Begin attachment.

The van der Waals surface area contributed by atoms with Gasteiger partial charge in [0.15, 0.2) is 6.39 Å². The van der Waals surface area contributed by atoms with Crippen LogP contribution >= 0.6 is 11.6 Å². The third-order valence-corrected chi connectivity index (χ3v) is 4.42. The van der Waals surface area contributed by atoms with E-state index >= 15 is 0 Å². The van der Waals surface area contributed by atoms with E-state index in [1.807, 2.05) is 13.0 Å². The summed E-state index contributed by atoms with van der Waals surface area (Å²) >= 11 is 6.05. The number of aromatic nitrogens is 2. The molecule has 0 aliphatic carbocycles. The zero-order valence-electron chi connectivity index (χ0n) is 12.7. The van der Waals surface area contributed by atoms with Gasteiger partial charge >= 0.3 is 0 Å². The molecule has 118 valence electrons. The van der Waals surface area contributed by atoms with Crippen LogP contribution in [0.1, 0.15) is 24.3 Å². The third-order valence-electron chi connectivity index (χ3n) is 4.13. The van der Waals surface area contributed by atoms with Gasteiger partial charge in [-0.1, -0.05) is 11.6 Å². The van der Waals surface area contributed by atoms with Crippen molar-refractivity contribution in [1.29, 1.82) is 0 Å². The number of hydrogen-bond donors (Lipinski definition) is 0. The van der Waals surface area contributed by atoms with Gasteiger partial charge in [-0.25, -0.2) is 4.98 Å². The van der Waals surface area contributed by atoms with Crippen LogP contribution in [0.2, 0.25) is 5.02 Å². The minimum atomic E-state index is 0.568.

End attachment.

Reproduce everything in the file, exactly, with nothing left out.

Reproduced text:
The van der Waals surface area contributed by atoms with Gasteiger partial charge in [0.15, 0.2) is 6.39 Å². The van der Waals surface area contributed by atoms with Crippen LogP contribution >= 0.6 is 11.6 Å². The third-order valence-corrected chi connectivity index (χ3v) is 4.42. The van der Waals surface area contributed by atoms with E-state index >= 15 is 0 Å². The van der Waals surface area contributed by atoms with E-state index in [1.807, 2.05) is 13.0 Å². The summed E-state index contributed by atoms with van der Waals surface area (Å²) >= 11 is 6.05. The number of aromatic nitrogens is 2. The molecule has 0 aliphatic carbocycles. The zero-order valence-electron chi connectivity index (χ0n) is 12.7. The van der Waals surface area contributed by atoms with Gasteiger partial charge >= 0.3 is 0 Å². The molecule has 118 valence electrons. The van der Waals surface area contributed by atoms with Crippen LogP contribution in [0.1, 0.15) is 24.3 Å². The third-order valence-electron chi connectivity index (χ3n) is 4.13. The van der Waals surface area contributed by atoms with Gasteiger partial charge in [-0.1, -0.05) is 11.6 Å². The van der Waals surface area contributed by atoms with Crippen molar-refractivity contribution in [1.29, 1.82) is 0 Å². The number of hydrogen-bond donors (Lipinski definition) is 0. The van der Waals surface area contributed by atoms with Gasteiger partial charge in [-0.25, -0.2) is 4.98 Å². The van der Waals surface area contributed by atoms with Crippen LogP contribution in [0.2, 0.25) is 5.02 Å². The minimum atomic E-state index is 0.568.